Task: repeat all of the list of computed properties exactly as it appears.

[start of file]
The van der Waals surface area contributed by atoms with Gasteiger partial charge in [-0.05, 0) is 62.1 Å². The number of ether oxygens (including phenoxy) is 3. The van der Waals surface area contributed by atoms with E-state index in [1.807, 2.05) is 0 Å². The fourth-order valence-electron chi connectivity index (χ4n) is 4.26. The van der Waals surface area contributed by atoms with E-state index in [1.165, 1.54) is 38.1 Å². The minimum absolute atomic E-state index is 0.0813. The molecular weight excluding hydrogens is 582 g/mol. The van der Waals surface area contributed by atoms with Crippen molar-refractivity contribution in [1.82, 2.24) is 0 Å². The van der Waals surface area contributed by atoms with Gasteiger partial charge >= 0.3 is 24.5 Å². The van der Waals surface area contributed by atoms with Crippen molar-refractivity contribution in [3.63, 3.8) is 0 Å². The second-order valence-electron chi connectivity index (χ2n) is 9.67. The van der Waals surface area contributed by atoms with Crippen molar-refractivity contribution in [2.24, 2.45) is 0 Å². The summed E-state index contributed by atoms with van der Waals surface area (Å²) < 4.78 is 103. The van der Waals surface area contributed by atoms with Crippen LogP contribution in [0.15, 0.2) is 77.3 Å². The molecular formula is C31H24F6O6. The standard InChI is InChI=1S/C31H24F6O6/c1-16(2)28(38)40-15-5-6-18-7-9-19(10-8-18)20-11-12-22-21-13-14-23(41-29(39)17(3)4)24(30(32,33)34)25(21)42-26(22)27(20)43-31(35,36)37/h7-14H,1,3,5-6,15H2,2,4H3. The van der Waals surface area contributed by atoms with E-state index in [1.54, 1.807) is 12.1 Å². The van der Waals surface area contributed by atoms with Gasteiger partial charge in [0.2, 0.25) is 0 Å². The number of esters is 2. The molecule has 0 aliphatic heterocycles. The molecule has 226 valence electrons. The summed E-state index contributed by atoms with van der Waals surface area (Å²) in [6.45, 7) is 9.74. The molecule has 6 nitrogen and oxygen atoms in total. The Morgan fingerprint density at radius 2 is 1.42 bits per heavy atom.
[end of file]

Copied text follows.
The van der Waals surface area contributed by atoms with Gasteiger partial charge in [-0.05, 0) is 62.1 Å². The number of ether oxygens (including phenoxy) is 3. The van der Waals surface area contributed by atoms with E-state index in [1.807, 2.05) is 0 Å². The fourth-order valence-electron chi connectivity index (χ4n) is 4.26. The van der Waals surface area contributed by atoms with E-state index in [1.165, 1.54) is 38.1 Å². The minimum absolute atomic E-state index is 0.0813. The molecular weight excluding hydrogens is 582 g/mol. The van der Waals surface area contributed by atoms with Crippen molar-refractivity contribution in [1.82, 2.24) is 0 Å². The van der Waals surface area contributed by atoms with Gasteiger partial charge >= 0.3 is 24.5 Å². The van der Waals surface area contributed by atoms with Crippen molar-refractivity contribution in [3.63, 3.8) is 0 Å². The second-order valence-electron chi connectivity index (χ2n) is 9.67. The van der Waals surface area contributed by atoms with Crippen molar-refractivity contribution in [2.24, 2.45) is 0 Å². The summed E-state index contributed by atoms with van der Waals surface area (Å²) < 4.78 is 103. The van der Waals surface area contributed by atoms with Crippen LogP contribution in [0.15, 0.2) is 77.3 Å². The molecular formula is C31H24F6O6. The standard InChI is InChI=1S/C31H24F6O6/c1-16(2)28(38)40-15-5-6-18-7-9-19(10-8-18)20-11-12-22-21-13-14-23(41-29(39)17(3)4)24(30(32,33)34)25(21)42-26(22)27(20)43-31(35,36)37/h7-14H,1,3,5-6,15H2,2,4H3. The van der Waals surface area contributed by atoms with E-state index in [1.54, 1.807) is 12.1 Å². The van der Waals surface area contributed by atoms with Gasteiger partial charge in [0.2, 0.25) is 0 Å². The number of esters is 2. The molecule has 0 aliphatic heterocycles. The molecule has 226 valence electrons. The summed E-state index contributed by atoms with van der Waals surface area (Å²) in [6.45, 7) is 9.74. The molecule has 6 nitrogen and oxygen atoms in total. The Morgan fingerprint density at radius 2 is 1.42 bits per heavy atom.